network to other telephony networks such as mobile networks or PSTN.
The following diagram provides a general view of a VoIP architecture.

SIP Server

SIP Voice
GW

Network
BreezeMAX base station

Subscriber Unit

SIP GW

Figure 1: General VoIP Architecture

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Configuration Guidelines

Configuration Guidelines
This section describes three different configuration scenarios for the
architecture described above. Two scenarios are based on the use of the
DRAP and the Alvarion VG and one is based on a non-DRAP solution. These
scenarios are commonly used scenarios, but do not reflect the only possible
configurations for the system.
Each example will include the general guidelines for the configuration of the
VG, the BreezeMAX system and any special notes regarding other network
elements.
For more specific and detailed information on how to configure VG
parameters or BreezeMAX parameters (such as service profiles and
services), please refer to the relevant VG and BreezeMAX system manuals.

IMPORTANT
The information provided in this section provides general guidelines and does not reflect a full
voice network design or a full configuration example.

3.1

Example 1 Using DRAP and No VLANs


NOTE
The same guidelines refer when using the same VLAN for the Voice and Data traffic. In such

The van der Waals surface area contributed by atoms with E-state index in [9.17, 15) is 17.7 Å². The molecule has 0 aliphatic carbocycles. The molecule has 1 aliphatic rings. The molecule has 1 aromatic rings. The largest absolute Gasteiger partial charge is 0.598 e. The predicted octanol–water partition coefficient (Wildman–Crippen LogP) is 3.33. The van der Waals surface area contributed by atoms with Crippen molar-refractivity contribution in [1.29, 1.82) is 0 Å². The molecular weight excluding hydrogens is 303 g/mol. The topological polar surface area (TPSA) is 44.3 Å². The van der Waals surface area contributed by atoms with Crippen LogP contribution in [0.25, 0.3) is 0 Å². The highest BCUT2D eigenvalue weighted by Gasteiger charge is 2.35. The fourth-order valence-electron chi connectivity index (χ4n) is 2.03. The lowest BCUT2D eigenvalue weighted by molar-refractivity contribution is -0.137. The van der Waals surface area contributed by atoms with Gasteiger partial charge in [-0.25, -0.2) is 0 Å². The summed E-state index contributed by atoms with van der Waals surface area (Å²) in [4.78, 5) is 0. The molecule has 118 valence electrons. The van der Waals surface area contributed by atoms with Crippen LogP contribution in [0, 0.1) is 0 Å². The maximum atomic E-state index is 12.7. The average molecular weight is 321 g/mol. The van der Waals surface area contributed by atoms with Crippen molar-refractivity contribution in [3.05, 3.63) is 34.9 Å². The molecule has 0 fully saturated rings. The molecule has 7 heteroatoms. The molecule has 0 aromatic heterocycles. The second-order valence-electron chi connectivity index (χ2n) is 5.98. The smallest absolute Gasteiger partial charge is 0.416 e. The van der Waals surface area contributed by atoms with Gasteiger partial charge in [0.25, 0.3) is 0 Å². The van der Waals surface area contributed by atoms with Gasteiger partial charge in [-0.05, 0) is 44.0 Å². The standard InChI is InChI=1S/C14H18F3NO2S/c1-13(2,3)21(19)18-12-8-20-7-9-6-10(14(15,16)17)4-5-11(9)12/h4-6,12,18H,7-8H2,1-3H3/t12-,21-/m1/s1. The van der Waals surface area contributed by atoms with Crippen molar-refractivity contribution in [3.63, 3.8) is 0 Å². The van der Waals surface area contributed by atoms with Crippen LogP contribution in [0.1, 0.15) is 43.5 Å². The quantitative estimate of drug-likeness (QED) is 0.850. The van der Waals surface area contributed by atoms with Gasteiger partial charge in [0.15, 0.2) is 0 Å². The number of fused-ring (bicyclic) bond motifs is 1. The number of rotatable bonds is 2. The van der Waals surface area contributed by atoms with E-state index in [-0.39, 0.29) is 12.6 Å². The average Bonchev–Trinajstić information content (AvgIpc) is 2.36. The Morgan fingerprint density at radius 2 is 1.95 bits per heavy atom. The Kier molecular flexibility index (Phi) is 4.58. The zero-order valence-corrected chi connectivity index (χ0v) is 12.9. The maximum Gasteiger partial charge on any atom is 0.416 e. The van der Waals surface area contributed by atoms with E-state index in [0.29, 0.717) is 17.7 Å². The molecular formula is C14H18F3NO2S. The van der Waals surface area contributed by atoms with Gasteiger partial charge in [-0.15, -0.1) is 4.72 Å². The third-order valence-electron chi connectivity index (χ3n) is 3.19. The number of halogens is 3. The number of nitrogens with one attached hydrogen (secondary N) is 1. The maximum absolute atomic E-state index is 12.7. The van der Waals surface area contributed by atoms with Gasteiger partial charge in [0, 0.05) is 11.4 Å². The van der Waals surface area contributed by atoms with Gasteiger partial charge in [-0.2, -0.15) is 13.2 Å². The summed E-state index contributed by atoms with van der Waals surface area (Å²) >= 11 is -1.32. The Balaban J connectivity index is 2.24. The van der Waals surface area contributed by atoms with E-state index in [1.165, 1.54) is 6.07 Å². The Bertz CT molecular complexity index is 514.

cases, the VPL and the VLAN listed in the service profile and in the service should be set
according to the VLAN used and also VG configuration should enable VLANs.

3.1.1

VG Configuration
To enable the DRAP mechanism, the DRAP must be enabled in the BW
Reservation configuration tab. It is also recommended to have the Preallocation enabled; this allows the DRAP functionality to start when the
user picks up the phone. Hence, if no bandwidth is available a busy tone
will be heard. When this is not enabled, the DRAP functionality will start
only after the user has finished dialing.
All the relevant SIP/H.323 information should be configured in the VG
according to the specific network parameters used.
The VG IP address should be provided by a DHCP server or using a fixed IP.
If a fixed IP is used, the IP address has to be an address in the voice